Friday, April 18, 2003
More from the Washington Post on the Museum looting:
Looters at Iraq's National Museum of Antiquities pillaged and, perhaps, destroyed an archive of more than 100,000 cuneiform clay tablets -- a unique and priceless trove of ancient Mesopotamian writings that included the "Sippar Library," the oldest library ever found intact on its original shelves...The Sippar Library, discovered in 1986 at a well-known neo-Babylonian site near Baghdad, was one of the archive's crown jewels.
Dating from the sixth century B.C., it comprised only about 800 tablets, but it included hymns, prayers, lamentations, bits of epics, glossaries, astronomical and scientific texts, missing pieces of a flood legend that closely parallels the biblical story of Noah, and the prologue to the Code of Hammurabi, the ancient Babylonian lawgiver...Iraqi archaeologists found the library in a previously unexcavated section of temple ruins at Sippar, 20 miles southwest of Baghdad... said Jeremy Black of Oxford University's Oriental Institute. "The tablets were still in the pigeonholes, intact and in place. We'd never found such a thing before." "It's very hard to absorb what has happened here," said Johns Hopkins University Assyriologist Jerry Cooper. "It as if the entire Mall -- the National Archives and the Smithsonian -- had been looted, along with the Library of Congress." And although U.S. officials have said the United States will help recover and restore the collection, it may be too late. Stone noted that cuneiform tablets, for all their longevity, do not travel well. "You put these things in the back of a truck and drive over a bumpy road, and pretty soon you have a sackful of dust."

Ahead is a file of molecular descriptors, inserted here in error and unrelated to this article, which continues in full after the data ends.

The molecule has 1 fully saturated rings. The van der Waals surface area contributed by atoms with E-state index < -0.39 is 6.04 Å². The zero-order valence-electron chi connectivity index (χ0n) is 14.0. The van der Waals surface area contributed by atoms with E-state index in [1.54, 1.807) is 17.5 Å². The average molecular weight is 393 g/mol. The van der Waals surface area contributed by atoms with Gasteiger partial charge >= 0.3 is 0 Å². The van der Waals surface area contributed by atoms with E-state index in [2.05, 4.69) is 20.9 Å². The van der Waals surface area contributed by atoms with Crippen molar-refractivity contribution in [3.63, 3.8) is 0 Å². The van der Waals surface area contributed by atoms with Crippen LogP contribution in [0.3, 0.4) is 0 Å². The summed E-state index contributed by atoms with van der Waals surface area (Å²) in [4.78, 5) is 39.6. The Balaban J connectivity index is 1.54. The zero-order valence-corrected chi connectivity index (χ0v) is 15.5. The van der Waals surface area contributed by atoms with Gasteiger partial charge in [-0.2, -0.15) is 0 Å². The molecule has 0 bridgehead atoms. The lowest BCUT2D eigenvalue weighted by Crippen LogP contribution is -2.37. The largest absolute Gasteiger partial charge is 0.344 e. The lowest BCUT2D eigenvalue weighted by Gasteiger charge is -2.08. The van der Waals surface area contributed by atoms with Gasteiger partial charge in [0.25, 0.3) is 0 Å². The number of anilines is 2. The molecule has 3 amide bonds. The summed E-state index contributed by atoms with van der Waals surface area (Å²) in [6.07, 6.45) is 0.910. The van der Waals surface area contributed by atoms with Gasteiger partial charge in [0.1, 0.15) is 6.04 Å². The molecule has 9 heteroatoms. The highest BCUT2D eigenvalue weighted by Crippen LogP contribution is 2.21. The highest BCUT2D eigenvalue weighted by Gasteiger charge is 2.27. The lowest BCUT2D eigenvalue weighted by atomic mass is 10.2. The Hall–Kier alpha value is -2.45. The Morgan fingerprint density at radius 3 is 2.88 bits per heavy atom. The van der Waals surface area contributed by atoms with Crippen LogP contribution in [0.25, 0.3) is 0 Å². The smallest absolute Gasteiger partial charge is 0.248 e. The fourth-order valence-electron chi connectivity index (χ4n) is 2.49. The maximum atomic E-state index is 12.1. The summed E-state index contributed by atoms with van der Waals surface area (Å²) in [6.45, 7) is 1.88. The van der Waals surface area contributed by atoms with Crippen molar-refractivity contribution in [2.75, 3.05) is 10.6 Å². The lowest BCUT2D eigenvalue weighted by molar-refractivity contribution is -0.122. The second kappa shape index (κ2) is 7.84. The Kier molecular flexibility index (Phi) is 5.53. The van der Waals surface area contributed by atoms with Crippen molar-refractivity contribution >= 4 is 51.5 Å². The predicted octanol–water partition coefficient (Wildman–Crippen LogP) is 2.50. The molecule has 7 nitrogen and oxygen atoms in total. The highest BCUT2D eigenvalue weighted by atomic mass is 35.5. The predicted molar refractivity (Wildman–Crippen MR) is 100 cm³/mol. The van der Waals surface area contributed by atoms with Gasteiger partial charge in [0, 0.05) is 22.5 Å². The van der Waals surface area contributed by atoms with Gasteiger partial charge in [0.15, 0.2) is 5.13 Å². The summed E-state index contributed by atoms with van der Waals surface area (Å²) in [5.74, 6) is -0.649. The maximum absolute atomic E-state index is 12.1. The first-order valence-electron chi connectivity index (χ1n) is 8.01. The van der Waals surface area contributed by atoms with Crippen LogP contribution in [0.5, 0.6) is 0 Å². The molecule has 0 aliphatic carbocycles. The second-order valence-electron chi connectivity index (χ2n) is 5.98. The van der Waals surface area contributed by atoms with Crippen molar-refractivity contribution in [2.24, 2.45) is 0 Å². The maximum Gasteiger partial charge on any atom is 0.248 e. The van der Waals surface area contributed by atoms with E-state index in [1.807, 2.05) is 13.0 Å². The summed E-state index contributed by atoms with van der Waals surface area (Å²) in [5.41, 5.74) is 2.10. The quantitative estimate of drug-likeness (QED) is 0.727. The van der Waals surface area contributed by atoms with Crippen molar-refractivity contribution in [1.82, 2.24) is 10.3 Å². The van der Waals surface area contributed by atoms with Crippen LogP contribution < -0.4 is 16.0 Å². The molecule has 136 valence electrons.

The BBC, meanwhile, reports a third resignation from the President's Advisory Committee on Cultural Property identified as Richard S. Lanier, "director of a New York foundation".
Photo: Detail, 3rd Ur Dynasty Tablet, Clark Collection of Ancient Art, Ripon College, Wisconsin